“THERE'S NO WITCH LIKE AN OLD WITCH”
Another Marion Lorne tour de force proving that Aunt Clara is the dotty, sweet, loving relative many WISH they'd had!
Still early enough in the run to figure out how the logistics of "Bewitched" works as far as sound effects/special effects, or even the "tone" of the show should go, this episode is another example of just how CLEAR William Asher and Company were about how the RELATIONSHIPS between the major characters should work from the start - and it never falters. Especially in the case of loving Aunt Clara and her devotion to Samantha and… even Darrin.
Still trying very hard to show Samantha's relatives (other than Endora) as being "normal" as far as their dress/habits are concerned (Reta Shaw's Aunt being overly "old-fashioned" even for 1960's standards!) it is very clear from frame-one that Elizabeth Montgomery and Marion Lorne have a special kinship.
Notice Sam holding on to Aunt Clara while Clara tries to find the missing doorknobs..(sweet as Sam/Aunt Clara -- but even sweeter when you really see it's Liz looking out for Marion!)…and then the kisses that follow after. They're appropriate as the characters, sweet and genuine, but also something far more real…it's two ACTORS spontaneous in their affection for each other! REAL moments like this are the hallmark between Liz/Marion-Sam/Clara…and it translates to the audience as well in remarkable ways.
Dick York as Darrin is wholly loving and endearing as he (even this early on!) showcases his sensitive support for Aunt Clara -- especially when it's clear to us that he understands just how much she means to Sam. Yorks' Darrin totally understands the "last minute" of the situation and his and Clara's kiss (not to mention Sam's "Welcome") is touching and shows their great familiar dynamic.
Darrin is especially sweet towards Aunt Clara in this episode, seeming totally relaxed and content that ANYTHING could happen with her. He seems quite forgiving and sweet in his response to the over-sudsing catastrophe (such a ridiculous sitcom plot yet somehow seeming much more believable than say, "I Love Lucy" due to the witchcraft element and totally endearing incantations by Aunt Clara such as "Oh, Help-Um!".) His absolute love for Aunt Clara is evident with his response to her saying she feels "like a fifth wheel": He caringly responds with "there have been many times I'm glad I had a spare!" -a totally sweet and great reason to make one love Dick York's Darrin all the more. Even with canapé in his eye he is still good-natured!
While there are many moments that feel far-fetched (the above-mentioned "suds" incident) there are still many interesting tid-bits arising in this episode which will have fully realized themes later: Sam and Darrin coming back from their evening at the theatre with yet another reference to her age: Sam: "I've seen a lot of plays!" A very subtle, yet important, reminder to her being an immortal. Also, Sam's faithful devotion to her relatives: "I want to come face to face with the person who started this smear campaign against my Aunt Clara." Again, character loyalty set up very early on!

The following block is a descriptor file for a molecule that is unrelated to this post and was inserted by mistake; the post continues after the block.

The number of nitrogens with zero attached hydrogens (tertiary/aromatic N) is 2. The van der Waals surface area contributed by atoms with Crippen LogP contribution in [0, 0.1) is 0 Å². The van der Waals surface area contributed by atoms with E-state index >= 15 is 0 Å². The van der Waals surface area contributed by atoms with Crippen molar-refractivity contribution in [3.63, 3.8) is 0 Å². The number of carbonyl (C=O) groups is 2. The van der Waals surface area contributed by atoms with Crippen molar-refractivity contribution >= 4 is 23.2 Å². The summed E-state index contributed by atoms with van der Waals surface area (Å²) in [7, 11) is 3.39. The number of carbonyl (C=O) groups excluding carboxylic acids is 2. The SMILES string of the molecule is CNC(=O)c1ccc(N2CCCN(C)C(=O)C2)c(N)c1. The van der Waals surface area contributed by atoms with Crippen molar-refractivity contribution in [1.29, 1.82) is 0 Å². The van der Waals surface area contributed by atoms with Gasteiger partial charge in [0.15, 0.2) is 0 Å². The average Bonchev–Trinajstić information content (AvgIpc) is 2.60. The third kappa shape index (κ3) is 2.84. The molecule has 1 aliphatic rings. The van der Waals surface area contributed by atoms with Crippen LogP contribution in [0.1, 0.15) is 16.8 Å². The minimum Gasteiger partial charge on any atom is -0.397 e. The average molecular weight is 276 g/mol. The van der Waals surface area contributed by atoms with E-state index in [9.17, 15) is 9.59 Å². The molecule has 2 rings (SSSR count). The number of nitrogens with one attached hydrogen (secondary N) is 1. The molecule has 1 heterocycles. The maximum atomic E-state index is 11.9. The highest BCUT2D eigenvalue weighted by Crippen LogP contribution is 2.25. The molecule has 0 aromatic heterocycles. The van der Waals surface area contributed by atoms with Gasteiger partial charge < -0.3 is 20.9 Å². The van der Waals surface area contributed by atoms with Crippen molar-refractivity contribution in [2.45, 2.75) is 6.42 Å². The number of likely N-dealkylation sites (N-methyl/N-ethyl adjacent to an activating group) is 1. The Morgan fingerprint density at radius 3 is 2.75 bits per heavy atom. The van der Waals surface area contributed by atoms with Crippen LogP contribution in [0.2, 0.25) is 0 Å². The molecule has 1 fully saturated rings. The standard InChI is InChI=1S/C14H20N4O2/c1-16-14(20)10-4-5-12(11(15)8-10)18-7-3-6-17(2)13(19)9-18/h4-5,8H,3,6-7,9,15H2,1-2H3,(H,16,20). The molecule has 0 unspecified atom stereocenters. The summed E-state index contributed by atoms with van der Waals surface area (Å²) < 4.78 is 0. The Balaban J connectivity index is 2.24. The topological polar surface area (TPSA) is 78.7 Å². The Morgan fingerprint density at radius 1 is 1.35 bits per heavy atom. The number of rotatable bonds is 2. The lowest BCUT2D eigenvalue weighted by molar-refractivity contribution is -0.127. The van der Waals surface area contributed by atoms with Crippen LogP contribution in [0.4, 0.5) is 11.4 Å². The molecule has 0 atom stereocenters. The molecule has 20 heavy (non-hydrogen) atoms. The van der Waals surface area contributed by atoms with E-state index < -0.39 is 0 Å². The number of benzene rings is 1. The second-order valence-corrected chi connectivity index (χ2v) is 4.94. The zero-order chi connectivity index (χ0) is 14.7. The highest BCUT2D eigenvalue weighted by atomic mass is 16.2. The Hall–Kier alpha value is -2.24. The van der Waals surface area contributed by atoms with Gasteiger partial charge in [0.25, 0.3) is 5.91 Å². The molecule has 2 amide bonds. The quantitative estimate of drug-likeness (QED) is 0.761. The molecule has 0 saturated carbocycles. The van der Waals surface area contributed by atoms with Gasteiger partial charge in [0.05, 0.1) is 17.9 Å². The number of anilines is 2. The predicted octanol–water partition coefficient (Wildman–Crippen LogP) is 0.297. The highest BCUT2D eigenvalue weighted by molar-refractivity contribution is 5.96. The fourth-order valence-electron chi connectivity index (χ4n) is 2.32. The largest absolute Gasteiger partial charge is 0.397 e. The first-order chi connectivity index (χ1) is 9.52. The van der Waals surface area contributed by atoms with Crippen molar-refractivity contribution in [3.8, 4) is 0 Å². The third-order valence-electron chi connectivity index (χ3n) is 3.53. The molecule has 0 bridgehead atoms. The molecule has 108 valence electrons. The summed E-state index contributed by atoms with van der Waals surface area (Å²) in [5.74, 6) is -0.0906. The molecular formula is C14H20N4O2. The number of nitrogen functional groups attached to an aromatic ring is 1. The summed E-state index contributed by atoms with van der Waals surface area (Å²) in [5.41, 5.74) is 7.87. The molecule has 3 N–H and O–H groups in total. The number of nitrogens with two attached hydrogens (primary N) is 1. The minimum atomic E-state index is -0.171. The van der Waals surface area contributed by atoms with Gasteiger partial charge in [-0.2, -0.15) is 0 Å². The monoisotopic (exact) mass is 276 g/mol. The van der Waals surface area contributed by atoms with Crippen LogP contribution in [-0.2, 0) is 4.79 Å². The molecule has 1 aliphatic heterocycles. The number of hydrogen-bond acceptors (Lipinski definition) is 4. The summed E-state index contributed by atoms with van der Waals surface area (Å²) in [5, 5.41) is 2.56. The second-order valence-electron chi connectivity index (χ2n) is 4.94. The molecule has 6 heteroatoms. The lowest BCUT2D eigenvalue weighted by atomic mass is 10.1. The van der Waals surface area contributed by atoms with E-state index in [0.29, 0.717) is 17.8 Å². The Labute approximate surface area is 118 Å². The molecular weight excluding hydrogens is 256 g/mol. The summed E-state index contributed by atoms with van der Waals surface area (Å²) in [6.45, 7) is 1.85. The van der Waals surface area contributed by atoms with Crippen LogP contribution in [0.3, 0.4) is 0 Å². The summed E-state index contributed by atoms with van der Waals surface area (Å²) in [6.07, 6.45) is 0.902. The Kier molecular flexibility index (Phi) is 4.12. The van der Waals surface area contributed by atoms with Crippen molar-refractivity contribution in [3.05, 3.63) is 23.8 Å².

The children in this episode are very good: Vickie Malkin as Louise is a good little actor, wringing her hands and totally concerned when her mother is calling other mothers to beware of Clara while Brian Nash as Jimmy is an old pro familiar to television audiences.
But again, it's not children stealing the show, it's the fine performances by Liz, Dick and Marion. The affection between all three is so beautiful (especially Sam's "I hope you don't mind if I give you a hug once in awhile?!" with Aunt Clara kissing her genuinely) that the viewer can't help but feel they're not just watching a sitcom but… a great home movie.
LOOK FOR: The dishes breaking UP into the ceiling, while exciting to us, seems harrowing for Marion Lorne! (Yet, still brilliantly executed!)
Bea Caldwell's front entryway looks a lot like the Stephens'!
It's interesting to note that the scene in the supermarket with the three mothers complaining of Aunt Clara has a "modern-day" resemblance to a witch-hunt.
Clara's kiss to Jimmy before the commercial break - lovely.
The Judge's office seems mighty familiar - could it be Darrins?
Mozart and Rembrandt ("were they witches"?)
-- "You don't think they were ordinary human beings do you?"
Aunt Clara pulls out a canary, a poodle, and then….(bear growl)
JUDGE: "How did you do that?"
CLARA: "I'm not quite sure"
© Review Copyright 2008 by SCOTT VIETS
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